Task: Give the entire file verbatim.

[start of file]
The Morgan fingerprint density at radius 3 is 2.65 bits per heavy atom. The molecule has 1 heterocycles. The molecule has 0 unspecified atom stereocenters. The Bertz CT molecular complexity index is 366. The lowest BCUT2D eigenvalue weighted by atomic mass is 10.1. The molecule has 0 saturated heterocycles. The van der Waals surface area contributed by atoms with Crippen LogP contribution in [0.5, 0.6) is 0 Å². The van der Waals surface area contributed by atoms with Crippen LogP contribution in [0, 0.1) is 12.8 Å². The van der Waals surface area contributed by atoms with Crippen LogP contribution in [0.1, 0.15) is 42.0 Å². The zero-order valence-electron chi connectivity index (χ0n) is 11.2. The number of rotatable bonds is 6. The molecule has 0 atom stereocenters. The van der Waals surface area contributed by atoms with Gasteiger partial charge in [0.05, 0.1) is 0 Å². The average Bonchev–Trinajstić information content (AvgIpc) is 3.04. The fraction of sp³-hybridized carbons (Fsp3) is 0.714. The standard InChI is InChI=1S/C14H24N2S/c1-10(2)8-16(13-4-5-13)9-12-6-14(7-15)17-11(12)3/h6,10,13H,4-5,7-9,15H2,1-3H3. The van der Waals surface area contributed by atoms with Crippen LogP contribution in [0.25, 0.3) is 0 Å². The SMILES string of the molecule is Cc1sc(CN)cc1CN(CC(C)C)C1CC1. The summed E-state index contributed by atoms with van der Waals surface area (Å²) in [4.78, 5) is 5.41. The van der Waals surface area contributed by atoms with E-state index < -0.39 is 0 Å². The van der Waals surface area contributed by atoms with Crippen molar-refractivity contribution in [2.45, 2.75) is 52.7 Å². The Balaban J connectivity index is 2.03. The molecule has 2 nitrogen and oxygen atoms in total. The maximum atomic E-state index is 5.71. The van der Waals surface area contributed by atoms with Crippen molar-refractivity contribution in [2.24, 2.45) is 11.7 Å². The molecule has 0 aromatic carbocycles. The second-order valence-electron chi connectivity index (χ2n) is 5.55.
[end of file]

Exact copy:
The Morgan fingerprint density at radius 3 is 2.65 bits per heavy atom. The molecule has 1 heterocycles. The molecule has 0 unspecified atom stereocenters. The Bertz CT molecular complexity index is 366. The lowest BCUT2D eigenvalue weighted by atomic mass is 10.1. The molecule has 0 saturated heterocycles. The van der Waals surface area contributed by atoms with Crippen LogP contribution in [0.5, 0.6) is 0 Å². The van der Waals surface area contributed by atoms with Crippen LogP contribution in [0, 0.1) is 12.8 Å². The van der Waals surface area contributed by atoms with Crippen LogP contribution in [0.1, 0.15) is 42.0 Å². The zero-order valence-electron chi connectivity index (χ0n) is 11.2. The number of rotatable bonds is 6. The molecule has 0 atom stereocenters. The van der Waals surface area contributed by atoms with Gasteiger partial charge in [0.05, 0.1) is 0 Å². The average Bonchev–Trinajstić information content (AvgIpc) is 3.04. The fraction of sp³-hybridized carbons (Fsp3) is 0.714. The standard InChI is InChI=1S/C14H24N2S/c1-10(2)8-16(13-4-5-13)9-12-6-14(7-15)17-11(12)3/h6,10,13H,4-5,7-9,15H2,1-3H3. The van der Waals surface area contributed by atoms with Crippen LogP contribution in [0.25, 0.3) is 0 Å². The SMILES string of the molecule is Cc1sc(CN)cc1CN(CC(C)C)C1CC1. The summed E-state index contributed by atoms with van der Waals surface area (Å²) in [4.78, 5) is 5.41. The van der Waals surface area contributed by atoms with E-state index < -0.39 is 0 Å². The van der Waals surface area contributed by atoms with Crippen molar-refractivity contribution in [2.45, 2.75) is 52.7 Å². The Balaban J connectivity index is 2.03. The molecule has 2 nitrogen and oxygen atoms in total. The maximum atomic E-state index is 5.71. The van der Waals surface area contributed by atoms with Crippen molar-refractivity contribution in [2.24, 2.45) is 11.7 Å². The molecule has 0 aromatic carbocycles. The second-order valence-electron chi connectivity index (χ2n) is 5.55.